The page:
February 26 in Russian history

1832: Poland becomes a part of the Russian Empire. After the Third Partition of Poland, a semi-autonomous state was formed on the territory belonging to Russia, the Congress Kingdom of Poland. The Kingdom had a constitution but was ruled by the Russian emperor. With time, emperors Alexander I and, especially, Nicholas I began to violate the constitution and became autocratic rulers. This was one of the reasons which caused the uprising of 1830. After the suppression of the uprising, in February 1832, a new decree was issued, called the Organic Statute of the Kingdom of Poland which abolished the Polish army and the Sejm (legislative body). The Statute officially turned Poland into a part of the Empire.

1878: Ivan Franko is put under trial on the false accusation of being a member of a socialist organization. Franko was an interesting personality. He was born in 1856 near Lviv, in Galicia, which was a part of Austria-Hungary at that time. Lviv (Lemberg) was the capital of Galicia. The region was inhabited mostly by Ukrainians (or Ruthenians), but ruled by the Polish aristocracy. In 1875, Franko entered the Lviv university and joined a circle of the so called "moscowphiles". The popularity of pro-Russian sentiments in the Western Ukraine in XVIII-XIX centuries may be explained by weak self-identification of the Ruthenians. In spite of relatively tolerant position of the government of Austria-Hungary towards the Ukrainian language, this language was perceived as "low" and "uncultured" by the Ukrainians themselves. The attempts of self-identification were directed to affiliation with a larger cultural unity: Polish, Russian or Austria. The Russian party was one of the strongest for a number of reasons, especially in the second half of the XIX century. They published a number of magazines and newspapers. Trying to limit the influence of the moscowphiles, the Austrian authorities started a number of trials, accusing them in treason and anti-Austrian conspiracies. Ivan Franko was a member of one such group and he was sentenced to 9 months in jail and had to leave the university after the term. He spent these months in one room with thieves and vagabonds. This period defined his writing style. He wrote about workers and peasants who were forced by poverty to commit crimes. He also writes stories from Jewish life, which was rather unusual in those days, when anti-Semitism was a norm of everyday life. His stories were often called "radical" and "naturalistic", but the critics recognized the talent of the writer. Paradoxically, the moscowphiles gave the first impulse to the Ukrainian national movement, partially because Austria saw Russia as the worst of the three evils and attempted to replace the moscowphile tendencies with the ideas of the Ukrainian revival.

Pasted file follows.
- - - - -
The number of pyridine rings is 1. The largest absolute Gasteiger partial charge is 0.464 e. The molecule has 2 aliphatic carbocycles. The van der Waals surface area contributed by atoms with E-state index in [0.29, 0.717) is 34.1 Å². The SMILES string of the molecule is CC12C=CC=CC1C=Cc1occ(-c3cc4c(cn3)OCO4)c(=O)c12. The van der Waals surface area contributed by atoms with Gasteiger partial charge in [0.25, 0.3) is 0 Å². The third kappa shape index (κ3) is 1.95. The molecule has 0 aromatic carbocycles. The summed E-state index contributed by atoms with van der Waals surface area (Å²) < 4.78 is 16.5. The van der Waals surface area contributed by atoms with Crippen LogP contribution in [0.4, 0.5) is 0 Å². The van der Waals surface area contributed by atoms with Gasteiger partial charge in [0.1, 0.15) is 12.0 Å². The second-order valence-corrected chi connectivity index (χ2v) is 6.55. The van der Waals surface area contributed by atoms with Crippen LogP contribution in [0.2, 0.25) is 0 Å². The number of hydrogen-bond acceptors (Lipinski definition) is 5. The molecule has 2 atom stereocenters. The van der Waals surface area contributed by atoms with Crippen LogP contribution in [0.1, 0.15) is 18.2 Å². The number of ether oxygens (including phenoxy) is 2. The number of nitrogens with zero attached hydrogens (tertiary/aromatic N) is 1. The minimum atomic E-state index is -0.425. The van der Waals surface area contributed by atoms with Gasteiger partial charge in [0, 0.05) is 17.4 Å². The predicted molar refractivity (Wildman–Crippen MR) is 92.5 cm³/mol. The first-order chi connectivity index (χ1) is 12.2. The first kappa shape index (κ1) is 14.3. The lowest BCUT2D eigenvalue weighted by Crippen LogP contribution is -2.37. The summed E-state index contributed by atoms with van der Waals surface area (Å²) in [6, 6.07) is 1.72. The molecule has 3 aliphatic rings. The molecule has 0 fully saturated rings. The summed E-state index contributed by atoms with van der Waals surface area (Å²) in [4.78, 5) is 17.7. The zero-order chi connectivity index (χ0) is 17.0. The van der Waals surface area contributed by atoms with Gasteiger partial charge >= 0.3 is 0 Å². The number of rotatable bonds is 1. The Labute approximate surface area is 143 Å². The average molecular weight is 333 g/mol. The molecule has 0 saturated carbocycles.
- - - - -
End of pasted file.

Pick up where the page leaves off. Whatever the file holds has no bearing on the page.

1917: Civil unrest in Petrograd. The State Duma is dissolved. On midday, demonstrations begin, which are dispersed with armed forces. Barricades are built on the streets and a general strike begins.

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